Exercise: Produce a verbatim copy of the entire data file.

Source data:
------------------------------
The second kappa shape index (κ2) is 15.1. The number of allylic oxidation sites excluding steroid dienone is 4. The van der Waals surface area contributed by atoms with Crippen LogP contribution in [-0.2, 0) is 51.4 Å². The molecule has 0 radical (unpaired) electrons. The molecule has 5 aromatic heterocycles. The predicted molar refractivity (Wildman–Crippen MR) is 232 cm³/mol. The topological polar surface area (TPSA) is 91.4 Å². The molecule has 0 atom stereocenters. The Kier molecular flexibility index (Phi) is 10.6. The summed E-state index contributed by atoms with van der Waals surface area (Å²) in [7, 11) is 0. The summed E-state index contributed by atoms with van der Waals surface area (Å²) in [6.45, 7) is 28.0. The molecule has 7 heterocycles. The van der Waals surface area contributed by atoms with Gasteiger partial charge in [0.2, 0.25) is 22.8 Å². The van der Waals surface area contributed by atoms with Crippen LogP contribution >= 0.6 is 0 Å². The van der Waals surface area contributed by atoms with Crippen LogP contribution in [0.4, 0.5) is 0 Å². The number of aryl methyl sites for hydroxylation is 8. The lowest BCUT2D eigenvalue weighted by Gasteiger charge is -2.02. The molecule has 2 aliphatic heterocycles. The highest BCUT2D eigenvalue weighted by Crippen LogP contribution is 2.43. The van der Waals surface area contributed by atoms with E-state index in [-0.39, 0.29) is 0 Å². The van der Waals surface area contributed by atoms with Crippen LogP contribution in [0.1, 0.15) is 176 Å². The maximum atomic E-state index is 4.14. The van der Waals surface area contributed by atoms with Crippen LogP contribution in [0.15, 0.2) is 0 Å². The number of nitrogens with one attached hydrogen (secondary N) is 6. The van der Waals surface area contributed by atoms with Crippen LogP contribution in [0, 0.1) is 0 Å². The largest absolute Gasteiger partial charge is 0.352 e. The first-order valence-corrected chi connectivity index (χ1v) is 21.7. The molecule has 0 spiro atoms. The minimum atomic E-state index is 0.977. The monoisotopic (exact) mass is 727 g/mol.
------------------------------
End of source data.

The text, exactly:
The second kappa shape index (κ2) is 15.1. The number of allylic oxidation sites excluding steroid dienone is 4. The van der Waals surface area contributed by atoms with Crippen LogP contribution in [-0.2, 0) is 51.4 Å². The molecule has 0 radical (unpaired) electrons. The molecule has 5 aromatic heterocycles. The predicted molar refractivity (Wildman–Crippen MR) is 232 cm³/mol. The topological polar surface area (TPSA) is 91.4 Å². The molecule has 0 atom stereocenters. The Kier molecular flexibility index (Phi) is 10.6. The summed E-state index contributed by atoms with van der Waals surface area (Å²) in [7, 11) is 0. The summed E-state index contributed by atoms with van der Waals surface area (Å²) in [6.45, 7) is 28.0. The molecule has 7 heterocycles. The van der Waals surface area contributed by atoms with Gasteiger partial charge in [0.2, 0.25) is 22.8 Å². The van der Waals surface area contributed by atoms with Crippen LogP contribution >= 0.6 is 0 Å². The van der Waals surface area contributed by atoms with Crippen LogP contribution in [0.4, 0.5) is 0 Å². The number of aryl methyl sites for hydroxylation is 8. The lowest BCUT2D eigenvalue weighted by Gasteiger charge is -2.02. The molecule has 2 aliphatic heterocycles. The highest BCUT2D eigenvalue weighted by Crippen LogP contribution is 2.43. The van der Waals surface area contributed by atoms with E-state index in [-0.39, 0.29) is 0 Å². The van der Waals surface area contributed by atoms with Crippen LogP contribution in [0.1, 0.15) is 176 Å². The maximum atomic E-state index is 4.14. The van der Waals surface area contributed by atoms with Crippen LogP contribution in [0.15, 0.2) is 0 Å². The number of nitrogens with one attached hydrogen (secondary N) is 6. The van der Waals surface area contributed by atoms with Crippen LogP contribution in [0, 0.1) is 0 Å². The largest absolute Gasteiger partial charge is 0.352 e. The first-order valence-corrected chi connectivity index (χ1v) is 21.7. The molecule has 0 spiro atoms. The minimum atomic E-state index is 0.977. The monoisotopic (exact) mass is 727 g/mol.